Richard Niebuhr's "man as Sinner" - Insecurity and the Birth of Intellectual Pride

Published: 2021-06-29 06:44:20
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Insecurity and The Birth of Intellectual Pride

Reinhold Niebuhr was a highly sought after theologian in the 1940s and popularized "Christian Realism." He was an advocate for the focus on original sin and was less interested in portraying humanity in an idealistic light. Following that belief, Niebuhr wrote an essay titled "Man As Sinner" which examined four different types of pride including the sin of intellectual pride derived from insecurity. The theologian emphasizes that the human finite nature causes insecurity of the ego and in order to uphold humanity's self-image, intellectual pride is developed.
In Niebuhr's essay he emphasizes the human finite nature, stressing that a human's life is indeed measured. This measurement is proven by the human quality of death. Death clearly shows that humans do not possess God's power of the infinite and therefore human knowledge is also finite. Niebuhr calls attention to the point that some people recognize this finite quality and choose to suppress it and others are only subconsciously aware of their limited understanding. Whether a person chooses to realize their lack of infiniteness or not, the outcome is the same: insecurity.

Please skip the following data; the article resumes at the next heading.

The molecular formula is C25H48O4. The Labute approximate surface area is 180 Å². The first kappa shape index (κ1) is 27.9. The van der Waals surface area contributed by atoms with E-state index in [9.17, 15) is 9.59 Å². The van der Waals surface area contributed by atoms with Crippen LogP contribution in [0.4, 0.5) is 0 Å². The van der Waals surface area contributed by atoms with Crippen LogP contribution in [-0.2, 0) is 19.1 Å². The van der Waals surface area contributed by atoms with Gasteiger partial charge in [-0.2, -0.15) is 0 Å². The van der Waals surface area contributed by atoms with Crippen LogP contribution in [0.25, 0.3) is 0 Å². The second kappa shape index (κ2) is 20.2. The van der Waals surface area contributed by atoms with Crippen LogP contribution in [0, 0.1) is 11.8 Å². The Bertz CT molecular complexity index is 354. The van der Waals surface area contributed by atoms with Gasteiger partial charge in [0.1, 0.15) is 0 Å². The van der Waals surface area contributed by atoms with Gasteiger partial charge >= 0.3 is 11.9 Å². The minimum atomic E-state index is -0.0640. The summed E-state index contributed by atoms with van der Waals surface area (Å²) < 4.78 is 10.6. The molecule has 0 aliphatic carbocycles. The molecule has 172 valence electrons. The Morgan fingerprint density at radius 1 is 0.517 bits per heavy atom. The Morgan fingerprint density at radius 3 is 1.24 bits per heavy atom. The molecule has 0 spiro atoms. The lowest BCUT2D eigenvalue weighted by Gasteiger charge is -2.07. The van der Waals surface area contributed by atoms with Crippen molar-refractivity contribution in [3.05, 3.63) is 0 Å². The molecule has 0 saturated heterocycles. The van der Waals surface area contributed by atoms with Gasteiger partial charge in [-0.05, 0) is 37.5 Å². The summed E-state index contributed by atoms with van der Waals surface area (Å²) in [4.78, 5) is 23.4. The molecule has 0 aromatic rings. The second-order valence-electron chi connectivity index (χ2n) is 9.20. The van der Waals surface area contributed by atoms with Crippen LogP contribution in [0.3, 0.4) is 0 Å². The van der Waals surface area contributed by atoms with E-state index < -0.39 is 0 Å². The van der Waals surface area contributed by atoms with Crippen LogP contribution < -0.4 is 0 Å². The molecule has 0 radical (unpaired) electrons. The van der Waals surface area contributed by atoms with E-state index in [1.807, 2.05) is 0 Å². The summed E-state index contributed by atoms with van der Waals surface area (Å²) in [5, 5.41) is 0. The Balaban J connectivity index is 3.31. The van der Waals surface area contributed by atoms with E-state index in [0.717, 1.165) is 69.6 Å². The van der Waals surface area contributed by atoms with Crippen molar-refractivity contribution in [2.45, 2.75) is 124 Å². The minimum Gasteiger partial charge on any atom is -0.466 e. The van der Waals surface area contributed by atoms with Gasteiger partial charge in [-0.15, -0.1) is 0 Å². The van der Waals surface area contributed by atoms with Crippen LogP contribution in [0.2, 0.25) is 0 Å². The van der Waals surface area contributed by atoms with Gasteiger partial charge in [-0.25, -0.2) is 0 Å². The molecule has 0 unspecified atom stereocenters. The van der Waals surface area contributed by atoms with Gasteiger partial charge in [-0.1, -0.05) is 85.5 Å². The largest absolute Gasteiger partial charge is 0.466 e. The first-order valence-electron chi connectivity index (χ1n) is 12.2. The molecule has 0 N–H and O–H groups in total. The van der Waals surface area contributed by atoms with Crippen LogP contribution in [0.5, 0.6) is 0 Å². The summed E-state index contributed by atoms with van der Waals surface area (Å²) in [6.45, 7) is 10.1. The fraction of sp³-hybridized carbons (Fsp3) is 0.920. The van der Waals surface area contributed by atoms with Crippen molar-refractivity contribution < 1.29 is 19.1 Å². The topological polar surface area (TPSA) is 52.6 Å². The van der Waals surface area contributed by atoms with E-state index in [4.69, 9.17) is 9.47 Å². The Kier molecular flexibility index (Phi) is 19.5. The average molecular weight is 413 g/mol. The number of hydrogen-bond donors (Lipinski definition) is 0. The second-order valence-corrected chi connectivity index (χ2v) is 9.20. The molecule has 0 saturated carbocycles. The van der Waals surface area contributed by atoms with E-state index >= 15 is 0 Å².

The comparison of humanity's finiteness to God's infiniteness reveals peoples' insecurity of the ego. If humans are not able to grasp the final "truth" in the world then some may question what the point of existing is and delve into self-loathing due to their lack of infinite answers. To prevent the feeling of automatic detest towards ones self the barrier of intellectual pride is put up. Intellectual pride is the superior feeling that one's knowledge is greater than another's. This pride tends to give people a purpose. The ability to claim superior knowledge about the "truth" of life drives people and helps them feel pleased with themselves. However Niebuhr states this when talking of this intellectual pride: "this knowledge pretends to be more true than it is." It pictures itself as the final and infinite knowledge in order to protect people from the realization that no human's knowledge will ever have infinite qualities. While people may subconsciously realize their limited understanding, they will go to great lengths to defend what they think to be the ultimate truth in order to avoid skepticism. Niebuhr gave multiple examples in "Man As Sinner" of famous philosophers such as Descartes, Hegel, Kant, and Comte who encountered these feelings. These philosophers experienced those same human insecurities, which caused them to develop intellectual pride leading them to believe their view was the complete truth. The defense of that truth was what ultimately gave them each purpose. These philosophers are examples that no matter the level of prominence in history, all humans are subject to this same finiteness

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